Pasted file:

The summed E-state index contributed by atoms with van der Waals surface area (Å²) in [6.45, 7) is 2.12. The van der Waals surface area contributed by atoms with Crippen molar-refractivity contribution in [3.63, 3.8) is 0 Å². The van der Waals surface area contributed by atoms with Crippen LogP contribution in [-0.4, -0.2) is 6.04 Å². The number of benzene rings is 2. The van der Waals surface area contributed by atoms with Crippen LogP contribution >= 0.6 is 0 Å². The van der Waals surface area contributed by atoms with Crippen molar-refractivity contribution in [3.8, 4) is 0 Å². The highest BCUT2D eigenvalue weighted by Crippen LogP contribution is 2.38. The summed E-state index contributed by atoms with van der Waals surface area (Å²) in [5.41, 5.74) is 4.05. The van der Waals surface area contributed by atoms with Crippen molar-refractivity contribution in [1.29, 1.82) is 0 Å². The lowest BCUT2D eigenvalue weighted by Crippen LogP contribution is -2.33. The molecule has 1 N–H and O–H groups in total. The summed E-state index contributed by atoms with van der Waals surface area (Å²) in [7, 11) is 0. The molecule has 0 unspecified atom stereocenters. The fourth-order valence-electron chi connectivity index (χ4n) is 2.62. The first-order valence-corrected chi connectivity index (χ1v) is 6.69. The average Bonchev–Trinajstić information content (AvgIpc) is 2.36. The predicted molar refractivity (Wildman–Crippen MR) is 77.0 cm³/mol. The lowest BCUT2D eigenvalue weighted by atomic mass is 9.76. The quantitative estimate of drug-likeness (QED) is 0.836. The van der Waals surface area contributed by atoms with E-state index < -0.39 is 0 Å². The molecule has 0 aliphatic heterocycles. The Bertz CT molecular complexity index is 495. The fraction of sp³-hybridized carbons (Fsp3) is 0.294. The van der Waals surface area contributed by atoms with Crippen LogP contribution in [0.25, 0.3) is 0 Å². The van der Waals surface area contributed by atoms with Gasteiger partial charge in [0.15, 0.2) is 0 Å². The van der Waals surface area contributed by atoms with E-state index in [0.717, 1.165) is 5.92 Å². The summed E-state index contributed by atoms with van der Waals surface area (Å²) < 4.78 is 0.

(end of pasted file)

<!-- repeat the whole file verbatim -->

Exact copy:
The summed E-state index contributed by atoms with van der Waals surface area (Å²) in [6.45, 7) is 2.12. The van der Waals surface area contributed by atoms with Crippen molar-refractivity contribution in [3.63, 3.8) is 0 Å². The van der Waals surface area contributed by atoms with Crippen LogP contribution in [-0.4, -0.2) is 6.04 Å². The number of benzene rings is 2. The van der Waals surface area contributed by atoms with Crippen LogP contribution >= 0.6 is 0 Å². The van der Waals surface area contributed by atoms with Crippen molar-refractivity contribution in [3.8, 4) is 0 Å². The highest BCUT2D eigenvalue weighted by Crippen LogP contribution is 2.38. The summed E-state index contributed by atoms with van der Waals surface area (Å²) in [5.41, 5.74) is 4.05. The van der Waals surface area contributed by atoms with Crippen molar-refractivity contribution in [1.29, 1.82) is 0 Å². The lowest BCUT2D eigenvalue weighted by Crippen LogP contribution is -2.33. The molecule has 1 N–H and O–H groups in total. The summed E-state index contributed by atoms with van der Waals surface area (Å²) in [7, 11) is 0. The molecule has 0 unspecified atom stereocenters. The fourth-order valence-electron chi connectivity index (χ4n) is 2.62. The first-order valence-corrected chi connectivity index (χ1v) is 6.69. The average Bonchev–Trinajstić information content (AvgIpc) is 2.36. The predicted molar refractivity (Wildman–Crippen MR) is 77.0 cm³/mol. The lowest BCUT2D eigenvalue weighted by atomic mass is 9.76. The quantitative estimate of drug-likeness (QED) is 0.836. The van der Waals surface area contributed by atoms with E-state index < -0.39 is 0 Å². The molecule has 0 aliphatic heterocycles. The Bertz CT molecular complexity index is 495. The fraction of sp³-hybridized carbons (Fsp3) is 0.294. The van der Waals surface area contributed by atoms with Crippen LogP contribution in [0.25, 0.3) is 0 Å². The van der Waals surface area contributed by atoms with Gasteiger partial charge in [0.15, 0.2) is 0 Å². The van der Waals surface area contributed by atoms with E-state index in [0.717, 1.165) is 5.92 Å². The summed E-state index contributed by atoms with van der Waals surface area (Å²) < 4.78 is 0.